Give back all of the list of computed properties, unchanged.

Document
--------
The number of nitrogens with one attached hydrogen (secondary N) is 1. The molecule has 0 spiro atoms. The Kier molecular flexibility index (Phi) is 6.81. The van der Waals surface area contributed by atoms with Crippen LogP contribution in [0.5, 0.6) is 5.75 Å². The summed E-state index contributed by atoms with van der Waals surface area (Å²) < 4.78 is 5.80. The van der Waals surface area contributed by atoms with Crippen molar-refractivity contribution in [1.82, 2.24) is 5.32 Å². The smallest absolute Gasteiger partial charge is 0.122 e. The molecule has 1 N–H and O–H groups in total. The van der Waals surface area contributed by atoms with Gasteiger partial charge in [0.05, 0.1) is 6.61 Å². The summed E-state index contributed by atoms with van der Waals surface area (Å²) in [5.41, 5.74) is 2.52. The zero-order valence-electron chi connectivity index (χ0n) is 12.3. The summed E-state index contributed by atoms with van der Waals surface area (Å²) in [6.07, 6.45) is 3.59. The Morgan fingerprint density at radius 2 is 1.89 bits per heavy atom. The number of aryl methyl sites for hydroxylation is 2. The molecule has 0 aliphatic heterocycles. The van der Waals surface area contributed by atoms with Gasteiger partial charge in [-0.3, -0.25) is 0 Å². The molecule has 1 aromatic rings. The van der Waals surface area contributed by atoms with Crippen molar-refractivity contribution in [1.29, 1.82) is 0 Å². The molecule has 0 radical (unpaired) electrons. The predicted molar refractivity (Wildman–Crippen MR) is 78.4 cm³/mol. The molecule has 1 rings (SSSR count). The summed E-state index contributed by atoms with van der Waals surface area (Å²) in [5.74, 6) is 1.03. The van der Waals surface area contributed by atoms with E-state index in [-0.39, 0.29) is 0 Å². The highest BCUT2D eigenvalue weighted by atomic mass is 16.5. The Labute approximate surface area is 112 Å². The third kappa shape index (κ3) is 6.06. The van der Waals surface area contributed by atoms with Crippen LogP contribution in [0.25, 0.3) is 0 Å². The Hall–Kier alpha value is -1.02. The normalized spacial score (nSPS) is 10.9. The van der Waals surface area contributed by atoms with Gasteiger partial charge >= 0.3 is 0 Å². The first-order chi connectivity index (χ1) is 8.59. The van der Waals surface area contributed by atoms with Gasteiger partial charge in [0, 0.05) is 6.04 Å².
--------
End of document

The number of nitrogens with one attached hydrogen (secondary N) is 1. The molecule has 0 spiro atoms. The Kier molecular flexibility index (Phi) is 6.81. The van der Waals surface area contributed by atoms with Crippen LogP contribution in [0.5, 0.6) is 5.75 Å². The summed E-state index contributed by atoms with van der Waals surface area (Å²) < 4.78 is 5.80. The van der Waals surface area contributed by atoms with Crippen molar-refractivity contribution in [1.82, 2.24) is 5.32 Å². The smallest absolute Gasteiger partial charge is 0.122 e. The molecule has 1 N–H and O–H groups in total. The van der Waals surface area contributed by atoms with Gasteiger partial charge in [0.05, 0.1) is 6.61 Å². The summed E-state index contributed by atoms with van der Waals surface area (Å²) in [5.41, 5.74) is 2.52. The zero-order valence-electron chi connectivity index (χ0n) is 12.3. The summed E-state index contributed by atoms with van der Waals surface area (Å²) in [6.07, 6.45) is 3.59. The Morgan fingerprint density at radius 2 is 1.89 bits per heavy atom. The number of aryl methyl sites for hydroxylation is 2. The molecule has 0 aliphatic heterocycles. The van der Waals surface area contributed by atoms with Gasteiger partial charge in [-0.3, -0.25) is 0 Å². The molecule has 1 aromatic rings. The van der Waals surface area contributed by atoms with Crippen molar-refractivity contribution in [1.29, 1.82) is 0 Å². The molecule has 0 radical (unpaired) electrons. The predicted molar refractivity (Wildman–Crippen MR) is 78.4 cm³/mol. The molecule has 1 rings (SSSR count). The summed E-state index contributed by atoms with van der Waals surface area (Å²) in [5.74, 6) is 1.03. The van der Waals surface area contributed by atoms with E-state index in [-0.39, 0.29) is 0 Å². The highest BCUT2D eigenvalue weighted by atomic mass is 16.5. The Labute approximate surface area is 112 Å². The third kappa shape index (κ3) is 6.06. The van der Waals surface area contributed by atoms with Crippen LogP contribution in [0.25, 0.3) is 0 Å². The Hall–Kier alpha value is -1.02. The normalized spacial score (nSPS) is 10.9. The van der Waals surface area contributed by atoms with Gasteiger partial charge >= 0.3 is 0 Å². The first-order chi connectivity index (χ1) is 8.59. The van der Waals surface area contributed by atoms with Gasteiger partial charge in [0, 0.05) is 6.04 Å².